I think a lot about this subject, largely because it’s my chosen field and I think there’s room for more great reporting, the kind that makes jaws drop and which is clearly the result of a lot of hard work and enterprise. (Most recent example: paidContent’s Laura Owen and her two part series on Amazon’s Kindle Singles Program.) So here are a few things that have helped me get better over the past few years and that may help others who might be considering a walk on the bookish beat:
1. A very high bullshit detector. This is something that increases with experience; even now there are still some stories I place more credence in than I should. But, especially with the interest and influx of tech circles into publishing, a lot of gospel fallacies are perpetuated that are anything but. Find out what they are. Analyze them. And if they fail the smell test, leave them alone or, if it’s worth it, go ahead and debunk them. There is as much importance in what isn’t being commented or reported on as what is reported.
Same when you get a press release or someone imparts information or when a publication has an “exclusive.” Figure out what’s missing and more often than not, reporting that out leads to a better story. Same as when you make an assumption: be wrong, then when you correct yourself, it’s often much better and more interesting.
2. Learn how to read financial documents. I admit: the first few dozen times I went through earnings reports, I hated it. The numbers made no sense. They were poorly written. I was highlighting the wrong things. Over time, I learned how to parse them, even if I still get tripped up sometimes. Earnings reports and SEC filings tell you things, especially if you dive deep into the numbers, that you will never get from anything else, and provide clues as to how publishers and booksellers are really doing. They also leave stuff out that also are worth noting. More often than not, in fact. Related: a few days after the earnings reports are out, go back to the SEC and dig up a company’s 10-Q. They say stuff that might have been “forgotten” in the press release everybody saw.
3. Go through legal filings. I’ve lost count how many story leads I’ve generated from periodical searches of federal and state filings (and Courthouse News) that are hiding in plain sight but which are generally ignored. Or if they aren’t ignored, reported badly because too many people are too lazy to go through the entire complaints/response memos/motions/rulings or can’t figure out what exactly they are reading. Also sometimes the filings are funny! No, really.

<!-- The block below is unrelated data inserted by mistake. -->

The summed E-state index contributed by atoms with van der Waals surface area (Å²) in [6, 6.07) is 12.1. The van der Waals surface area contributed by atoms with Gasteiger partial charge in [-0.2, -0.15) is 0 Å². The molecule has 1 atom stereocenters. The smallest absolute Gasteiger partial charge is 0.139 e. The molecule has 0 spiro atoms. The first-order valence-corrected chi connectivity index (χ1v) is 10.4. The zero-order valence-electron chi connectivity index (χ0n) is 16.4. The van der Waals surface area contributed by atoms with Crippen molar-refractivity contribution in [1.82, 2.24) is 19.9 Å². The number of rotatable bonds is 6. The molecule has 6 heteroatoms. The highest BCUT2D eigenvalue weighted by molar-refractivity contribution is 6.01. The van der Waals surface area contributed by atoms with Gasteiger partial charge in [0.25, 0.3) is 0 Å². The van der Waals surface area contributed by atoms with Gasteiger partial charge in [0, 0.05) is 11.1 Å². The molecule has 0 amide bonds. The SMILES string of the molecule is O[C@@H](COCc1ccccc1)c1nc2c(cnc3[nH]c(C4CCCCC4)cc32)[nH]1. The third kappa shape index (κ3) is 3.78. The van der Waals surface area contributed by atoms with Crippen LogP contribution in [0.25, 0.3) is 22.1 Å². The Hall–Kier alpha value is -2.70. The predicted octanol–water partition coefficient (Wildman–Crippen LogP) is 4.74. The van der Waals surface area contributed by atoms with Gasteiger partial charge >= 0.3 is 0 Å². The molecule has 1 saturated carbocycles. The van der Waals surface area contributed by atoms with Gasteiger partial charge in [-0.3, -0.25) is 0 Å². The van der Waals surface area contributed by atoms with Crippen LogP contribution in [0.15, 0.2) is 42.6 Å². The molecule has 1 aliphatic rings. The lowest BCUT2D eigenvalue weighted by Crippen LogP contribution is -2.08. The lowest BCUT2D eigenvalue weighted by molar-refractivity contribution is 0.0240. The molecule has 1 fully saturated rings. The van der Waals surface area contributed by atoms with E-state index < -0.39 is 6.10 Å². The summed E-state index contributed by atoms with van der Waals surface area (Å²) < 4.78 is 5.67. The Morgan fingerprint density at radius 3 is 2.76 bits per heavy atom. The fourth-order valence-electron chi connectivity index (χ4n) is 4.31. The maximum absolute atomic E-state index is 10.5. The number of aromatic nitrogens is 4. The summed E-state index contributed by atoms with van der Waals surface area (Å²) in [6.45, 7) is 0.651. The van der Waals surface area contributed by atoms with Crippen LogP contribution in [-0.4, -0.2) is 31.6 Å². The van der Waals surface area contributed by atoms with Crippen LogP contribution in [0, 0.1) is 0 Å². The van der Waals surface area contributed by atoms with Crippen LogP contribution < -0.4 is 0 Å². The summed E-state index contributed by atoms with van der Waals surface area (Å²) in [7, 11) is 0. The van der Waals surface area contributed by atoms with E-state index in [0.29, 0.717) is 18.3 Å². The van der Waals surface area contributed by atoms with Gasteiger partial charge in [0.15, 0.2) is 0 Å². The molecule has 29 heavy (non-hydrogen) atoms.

4. Befriend a scout or two. They know ALL. Related to that, get familiar with international publishing, even a small/medium size piece of it, because the business gets more global every day and the connections grow more complicated. Related: get to know booksellers and librarians, especially those outside of big urban metropolises. In fact I would argue that the one-day-a-week gig I had selling books at Partners & Crime more than a decade ago did the most to set me on this crazy “career path” of mine.
5. Break open the glamour box. Publishing is not just about editors, agents, publicists or authors, though some publications would like to pretend it is. If there is one thing that Twitter has changed for me as a reporter, it’s direct access to many parts of the publishing chain — sales reps, account managers, contracts people, production editors, designers, marketing managers, and especially assistants (They know all, too. And they will grow up to be the next generation of power people. They are not to be pissed off or condescended to.) All are rendered equal, more or less in 140 characters. So many have fascinating stories or insights into stories being talked about and more importantly, stories *not* being talked about.
6. Love the beat. Or at least, report on it like you mean it. Sounds like a no-brainer, but the publishing industry is in such flux, and is so quirky and relationship-based, that if you’re phoning it in or don’t have the energy to at least understand what the hell is going on or have burned out, it will show. It’s not so much that there are stupid questions, but the really stupid ones are those you never thought to even ask, to completely bastardize the fourth son in the Passover Seder.
7. Read the books. I direct this more to the tech side of the publishing reporter spectrum, but what gets lost in all the chatter about ebooks/agency model/Amazon taking over or not taking over the world/etc. is that publishing is, and always will be, about books. And if you don’t read, or don’t at least talk or hint about what you’re reading in some context, uh, why are you doing this? It would be like a TV reporter who doesn’t watch television or an aviation reporter who never flies.
The TL;DR version: be skeptical but don’t get too jaded. Be curious and read!